Gavrila Derzhavin
8 July 1816

Na tlennost’

Reka vremyon v svoyom stremlenii
Unosit vse dela lyudei
I topit v propasti zabvenya
Narody, tsarstva i tsarey.
A yesli shto i ostyotsa
Chrez zvuki liry i truby,
To vechnosti zherlom pozhryotsa
I obschei ne uidyot sud’by.

Derzhavin wrote the poem a few days before his death on July 8, 1816. By that time, he was a distinguished poet at the age of 73. The central idea of the poem resonates with Solomon’s thoughts on the meaning of human life in Ecclesiastes, the canonical Wisdom Book in the Old Testament: All is vanity. The allegorical image of time as the river of oblivion is rooted in Greek mythology. The river Lethe flew in the underworld of Hades. Shades of the dead were required to drink it to erase their memories. Allusions to the lyre and the trumpet stand for poetry. And, as Derzhavin concludes in the end, it will inexorably be devoured by ‘the orifice of eternity’ (literal translation of ‘zherlo vechnosti’). This refers us to one of the most quoted allegories of time:  Greek God Kronus, eating his children. Iambic tetrameter of the poem (rhymed a B a B c D c D) creates an impression of a flowing stream. Unlike the poet’s pessimistic view on the fate of his poems, we still remember them today and admire their beautiful clarity.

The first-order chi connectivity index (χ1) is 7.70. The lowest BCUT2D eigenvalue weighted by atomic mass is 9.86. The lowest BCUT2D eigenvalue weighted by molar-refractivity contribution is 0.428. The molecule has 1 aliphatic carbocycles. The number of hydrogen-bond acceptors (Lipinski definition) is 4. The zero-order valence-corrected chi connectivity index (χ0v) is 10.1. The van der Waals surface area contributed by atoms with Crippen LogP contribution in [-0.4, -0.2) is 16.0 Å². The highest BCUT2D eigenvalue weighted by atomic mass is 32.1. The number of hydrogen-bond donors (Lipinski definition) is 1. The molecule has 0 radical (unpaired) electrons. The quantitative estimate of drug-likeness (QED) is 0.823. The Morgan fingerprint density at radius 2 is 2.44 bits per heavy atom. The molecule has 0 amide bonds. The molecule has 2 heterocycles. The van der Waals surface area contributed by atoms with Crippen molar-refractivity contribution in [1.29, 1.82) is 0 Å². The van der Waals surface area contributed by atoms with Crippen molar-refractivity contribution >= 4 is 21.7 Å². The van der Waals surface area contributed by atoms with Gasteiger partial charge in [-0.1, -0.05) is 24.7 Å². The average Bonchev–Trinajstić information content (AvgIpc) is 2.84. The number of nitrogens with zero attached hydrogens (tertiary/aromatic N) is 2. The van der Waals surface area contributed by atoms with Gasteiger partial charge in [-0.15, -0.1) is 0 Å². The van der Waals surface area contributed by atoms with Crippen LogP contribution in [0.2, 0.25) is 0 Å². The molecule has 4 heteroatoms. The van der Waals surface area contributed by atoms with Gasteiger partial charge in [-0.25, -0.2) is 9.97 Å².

On Transience

Relentless River, coursing ages,
Usurps all works of mortal hands;
It sinks all worlds, in darkness rages:
Naught shall be saved – not kings, nor lands.
Should any trace endure an hour
Through Lyre’s chord or Trumpet’s call,
Obscured it drowns, by Time devoured,
Purged of its form – the Fate of all.

Translated by Professor Alexander Levitsky and first published in the volume ‘Poetic Works’, Brown University, 2001.

The translation offered here is one of the eight versions, which proves the poem’s mysterious power. I chose it because this translation is the closest one to the original meter. Derzhavin did not write about darkness (third line), originally there was the abyss of oblivion (propast’ zabvenyia), but I agree with the translator’s word choice, because waters in the underworld apparently do not reflect any light. The last two lines in the translation do not reconstruct the image of the orifice, hole or throat (all could stand for the word ‘zherlo’, however Time (written from the capital letter) devoured any trace, marks a clear connection with the same Greek myth used in the original. The original has an acrostic. First letters of each line form two words: ‘Ruina chti’. The literal translation is ‘Honor the Ruin’.


Prepared by Natalia Vygovskaia

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